Helen Fentem-Jones is a physiotherapist working within the veterinary team at Dick White Referrals. Here, she explains why she finds the career so rewarding
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THE path that I took to becoming a veterinary physiotherapist was a long and interesting one, as initially my choice of career had not been obvious. I always knew I wanted to work with the veterinary profession. However, it took me some time to decide where my niche in this profession would be. I found out about physiotherapy, and specifically veterinary physiotherapy, 12 years ago when I was studying for a degree in equine science, and right from the word go I knew I had found my career. What really appealed to me about physiotherapy was the way in which hands-on techniques could make such a huge difference to patients; how the physiotherapist followed and assisted the patient from either surgical or medical trauma to complete recovery; and how it complemented and consolidated the work of the veterinary surgeon, improving outcomes and quality of life for the patient, and consequently the owner as well.⇓
It occurred to me that physiotherapy was essential in human medicine due to the huge advances and improvements in healthcare. Surgeons perform continually advancing surgical techniques, and medics save and keep alive patients suffering from increasingly severe illnesses. The physiotherapist's role is to ensure that the aftercare of such patients is as good and progressive as the initial medical management has been. The same is true for veterinary patients.
Despite now knowing what I wanted to do, the route into veterinary physiotherapy was limited (although this has changed). At the time, it was a requirement to train initially as a human physiotherapist. I completed my Masters in Physiotherapy at King's College London and, on graduation, took up a junior post in a local hospital. The next requirement was to complete two years working as a human physiotherapist, which I did. I then applied and was accepted on to the Royal Veterinary College's (RVC's) veterinary physiotherapy course. I graduated in 2009, and was lucky enough to find a post working full time in my new career in a local referral centre; I started work at Dick White Referrals in September 2009.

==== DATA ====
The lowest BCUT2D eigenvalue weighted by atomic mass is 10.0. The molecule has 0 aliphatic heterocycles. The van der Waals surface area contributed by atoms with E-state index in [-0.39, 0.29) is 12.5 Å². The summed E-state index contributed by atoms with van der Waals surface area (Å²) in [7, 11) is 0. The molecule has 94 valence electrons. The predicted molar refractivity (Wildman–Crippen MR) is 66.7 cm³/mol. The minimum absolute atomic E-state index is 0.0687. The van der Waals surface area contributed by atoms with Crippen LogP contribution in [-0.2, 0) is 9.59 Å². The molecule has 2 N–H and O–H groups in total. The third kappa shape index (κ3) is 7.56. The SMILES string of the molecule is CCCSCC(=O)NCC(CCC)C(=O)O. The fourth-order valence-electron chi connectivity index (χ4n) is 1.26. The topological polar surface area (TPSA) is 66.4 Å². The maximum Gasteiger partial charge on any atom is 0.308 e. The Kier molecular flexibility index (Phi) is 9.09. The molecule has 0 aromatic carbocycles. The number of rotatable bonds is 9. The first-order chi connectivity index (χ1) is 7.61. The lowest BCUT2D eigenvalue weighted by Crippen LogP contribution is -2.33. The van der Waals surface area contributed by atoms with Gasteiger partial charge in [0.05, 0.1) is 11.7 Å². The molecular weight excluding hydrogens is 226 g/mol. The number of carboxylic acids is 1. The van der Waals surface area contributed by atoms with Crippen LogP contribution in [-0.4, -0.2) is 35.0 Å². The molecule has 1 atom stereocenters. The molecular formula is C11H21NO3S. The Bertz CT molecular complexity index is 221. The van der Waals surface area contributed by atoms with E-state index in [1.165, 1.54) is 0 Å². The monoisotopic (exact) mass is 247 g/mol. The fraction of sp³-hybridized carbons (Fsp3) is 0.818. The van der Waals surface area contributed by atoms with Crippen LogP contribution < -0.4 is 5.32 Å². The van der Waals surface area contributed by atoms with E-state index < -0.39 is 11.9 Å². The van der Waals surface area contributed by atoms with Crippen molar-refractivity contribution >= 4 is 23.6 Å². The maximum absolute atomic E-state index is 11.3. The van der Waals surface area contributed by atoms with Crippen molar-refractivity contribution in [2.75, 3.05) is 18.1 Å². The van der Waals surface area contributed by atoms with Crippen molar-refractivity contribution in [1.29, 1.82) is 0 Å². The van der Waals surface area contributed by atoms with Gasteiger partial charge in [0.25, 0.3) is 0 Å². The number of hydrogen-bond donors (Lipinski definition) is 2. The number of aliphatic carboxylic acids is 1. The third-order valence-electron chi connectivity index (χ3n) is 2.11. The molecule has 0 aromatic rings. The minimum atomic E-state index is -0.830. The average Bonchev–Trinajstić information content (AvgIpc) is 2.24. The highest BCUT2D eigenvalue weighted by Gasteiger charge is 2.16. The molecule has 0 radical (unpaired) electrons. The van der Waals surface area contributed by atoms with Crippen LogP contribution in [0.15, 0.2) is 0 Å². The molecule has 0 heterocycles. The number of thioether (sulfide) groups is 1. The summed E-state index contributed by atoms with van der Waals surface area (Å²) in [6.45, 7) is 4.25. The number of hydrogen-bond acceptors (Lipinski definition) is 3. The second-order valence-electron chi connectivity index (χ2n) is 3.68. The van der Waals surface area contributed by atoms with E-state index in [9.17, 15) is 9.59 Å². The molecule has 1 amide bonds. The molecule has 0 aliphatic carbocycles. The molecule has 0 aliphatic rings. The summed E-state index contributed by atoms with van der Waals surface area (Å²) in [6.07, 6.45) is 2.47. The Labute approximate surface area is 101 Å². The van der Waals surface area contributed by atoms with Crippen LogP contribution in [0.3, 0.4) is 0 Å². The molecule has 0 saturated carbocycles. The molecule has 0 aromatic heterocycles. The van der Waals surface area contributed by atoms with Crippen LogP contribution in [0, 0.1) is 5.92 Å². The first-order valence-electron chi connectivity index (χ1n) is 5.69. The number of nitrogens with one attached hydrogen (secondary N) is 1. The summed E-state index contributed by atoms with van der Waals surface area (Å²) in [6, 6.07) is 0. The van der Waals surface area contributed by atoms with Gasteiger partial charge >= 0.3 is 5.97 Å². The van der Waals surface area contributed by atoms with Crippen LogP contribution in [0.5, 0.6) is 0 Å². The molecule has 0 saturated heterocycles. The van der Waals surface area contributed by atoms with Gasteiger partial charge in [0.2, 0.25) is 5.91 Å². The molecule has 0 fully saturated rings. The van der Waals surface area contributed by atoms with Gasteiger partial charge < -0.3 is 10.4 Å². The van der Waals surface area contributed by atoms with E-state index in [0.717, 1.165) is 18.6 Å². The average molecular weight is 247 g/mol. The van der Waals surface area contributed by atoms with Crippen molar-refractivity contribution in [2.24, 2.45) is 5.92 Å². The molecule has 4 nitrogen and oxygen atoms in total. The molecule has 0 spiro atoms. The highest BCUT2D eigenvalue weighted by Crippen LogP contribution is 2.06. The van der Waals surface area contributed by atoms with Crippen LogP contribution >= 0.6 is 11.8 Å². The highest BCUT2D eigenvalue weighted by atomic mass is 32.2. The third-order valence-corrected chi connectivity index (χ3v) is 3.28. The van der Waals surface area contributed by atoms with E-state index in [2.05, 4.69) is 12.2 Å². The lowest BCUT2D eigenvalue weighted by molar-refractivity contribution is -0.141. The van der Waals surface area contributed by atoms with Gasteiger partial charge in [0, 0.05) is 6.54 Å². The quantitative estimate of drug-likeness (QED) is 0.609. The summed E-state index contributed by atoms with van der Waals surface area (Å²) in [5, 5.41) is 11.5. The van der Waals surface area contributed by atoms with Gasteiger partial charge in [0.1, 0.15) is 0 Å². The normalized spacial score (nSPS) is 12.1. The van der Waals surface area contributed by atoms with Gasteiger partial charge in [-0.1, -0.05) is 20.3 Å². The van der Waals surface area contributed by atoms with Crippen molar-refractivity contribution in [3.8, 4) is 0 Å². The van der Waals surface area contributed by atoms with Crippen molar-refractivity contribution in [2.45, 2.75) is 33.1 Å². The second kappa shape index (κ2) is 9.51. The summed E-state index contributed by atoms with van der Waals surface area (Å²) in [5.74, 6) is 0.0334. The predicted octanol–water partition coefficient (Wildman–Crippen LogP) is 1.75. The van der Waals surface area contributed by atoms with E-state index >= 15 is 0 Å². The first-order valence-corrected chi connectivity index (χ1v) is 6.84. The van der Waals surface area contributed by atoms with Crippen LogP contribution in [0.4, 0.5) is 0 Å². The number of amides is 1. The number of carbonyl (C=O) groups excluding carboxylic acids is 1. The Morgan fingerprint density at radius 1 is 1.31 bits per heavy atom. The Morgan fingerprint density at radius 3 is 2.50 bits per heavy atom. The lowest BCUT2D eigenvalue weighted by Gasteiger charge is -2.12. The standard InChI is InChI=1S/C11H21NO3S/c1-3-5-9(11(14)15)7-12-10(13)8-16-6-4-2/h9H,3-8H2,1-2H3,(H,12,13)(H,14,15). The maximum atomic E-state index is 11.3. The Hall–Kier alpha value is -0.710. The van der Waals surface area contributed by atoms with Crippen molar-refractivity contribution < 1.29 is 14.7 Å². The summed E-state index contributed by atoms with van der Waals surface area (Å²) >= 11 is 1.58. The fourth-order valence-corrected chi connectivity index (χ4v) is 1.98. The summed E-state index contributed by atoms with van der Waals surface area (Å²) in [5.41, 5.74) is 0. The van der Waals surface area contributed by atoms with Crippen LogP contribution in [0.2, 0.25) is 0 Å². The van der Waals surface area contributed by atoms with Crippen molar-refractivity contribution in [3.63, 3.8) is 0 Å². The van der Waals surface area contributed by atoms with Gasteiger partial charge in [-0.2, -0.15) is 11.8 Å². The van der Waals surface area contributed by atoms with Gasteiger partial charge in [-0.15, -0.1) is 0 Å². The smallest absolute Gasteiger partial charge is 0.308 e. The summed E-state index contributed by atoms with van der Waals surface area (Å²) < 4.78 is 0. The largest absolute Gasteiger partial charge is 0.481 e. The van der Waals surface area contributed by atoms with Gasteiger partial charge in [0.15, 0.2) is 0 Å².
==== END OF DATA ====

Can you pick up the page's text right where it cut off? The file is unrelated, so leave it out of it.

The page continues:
Before my appointment, the practice had no physiotherapy service. The past three years have been spent establishing our in-patient and outpatient physiotherapy service to support the exceptional work being done by the veterinary surgeons. I received fantastic support from the clinicians and nursing staff, and in my experience this is not unique to my place of work. Veterinary physiotherapy is a growing profession and its contribution is increasingly widely recognised.
The outpatient aspect of my job is well established, although in-patient physiotherapy is not yet as abundant. However, this is another area where I feel the profession will grow exponentially. The feedback I have received from the vets I work with includes the consensus that patients are being discharged sooner and with more functionality than those that historically did not receive physiotherapy.